Eliquis, a leading blood thinner, is touted as a simpler and more effective way to manage blood clots and prevent stroke. Eliquis blocks a chemical called Factor Xa, which stops the formation of a life-threatening clotting protein known as thrombin.
Also known as apixaban, Eliquis is manufactured by Bristol-Myers Squibb and Pfizer. The Food and Drug Administration (FDA) approved Eliquis after a controversial clinical trial, known as the ARISTOTLE study, was meant to measure the safety and effectiveness of Eliquis in comparison to other existing blood thinners. The clinical trial took place in more than 40 different countries and did not conform to standard scientific protocols.
After a peer review, scientists found errors with trial conduct that led them to question the accuracy of the study’s results.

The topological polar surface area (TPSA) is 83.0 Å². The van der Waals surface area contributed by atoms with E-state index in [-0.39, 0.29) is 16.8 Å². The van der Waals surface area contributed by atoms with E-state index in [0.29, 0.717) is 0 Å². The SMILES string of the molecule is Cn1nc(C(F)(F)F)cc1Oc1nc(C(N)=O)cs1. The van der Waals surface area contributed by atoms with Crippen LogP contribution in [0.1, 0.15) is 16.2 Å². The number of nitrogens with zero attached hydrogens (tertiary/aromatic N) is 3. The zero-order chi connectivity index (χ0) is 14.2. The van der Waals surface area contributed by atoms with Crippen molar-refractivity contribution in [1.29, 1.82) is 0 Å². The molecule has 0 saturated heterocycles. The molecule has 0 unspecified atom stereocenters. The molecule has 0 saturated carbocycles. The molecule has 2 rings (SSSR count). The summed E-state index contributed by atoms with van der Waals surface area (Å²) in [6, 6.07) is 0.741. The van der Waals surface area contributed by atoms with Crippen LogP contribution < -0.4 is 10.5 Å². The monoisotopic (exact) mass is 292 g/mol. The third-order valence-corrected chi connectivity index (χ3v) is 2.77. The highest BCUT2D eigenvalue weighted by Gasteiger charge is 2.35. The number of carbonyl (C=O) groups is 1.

Doubts about the overall safety of the drug have been exacerbated by reports of serious bleeding side effects. Adverse reactions linked to Eliquis include, but are not limited to:
- Uncontrolled bleeding
- Gastrointestinal bleeding
- Hemorrhagic stroke, also known as bleeding in the brain
- Intracranial hemorrhage, also known as bleeding in the skull
- Blood clots
Awareness of the extreme bleeding risk linked to Eliquis is crucial. Drug manufacturers and prescribing physicians have the responsibility to inform patients about Eliquis’ adverse reactions, but oftentimes failed to uphold it.
If bleeding develops, it can’t be controlled. Transparency and clear recognition of risk factors can prevent internal issues, hemorrhaging, and stroke.
Because the drug manufacturers currently offer no reversal agent, any individual using Eliquis is at risk of bleeding to death.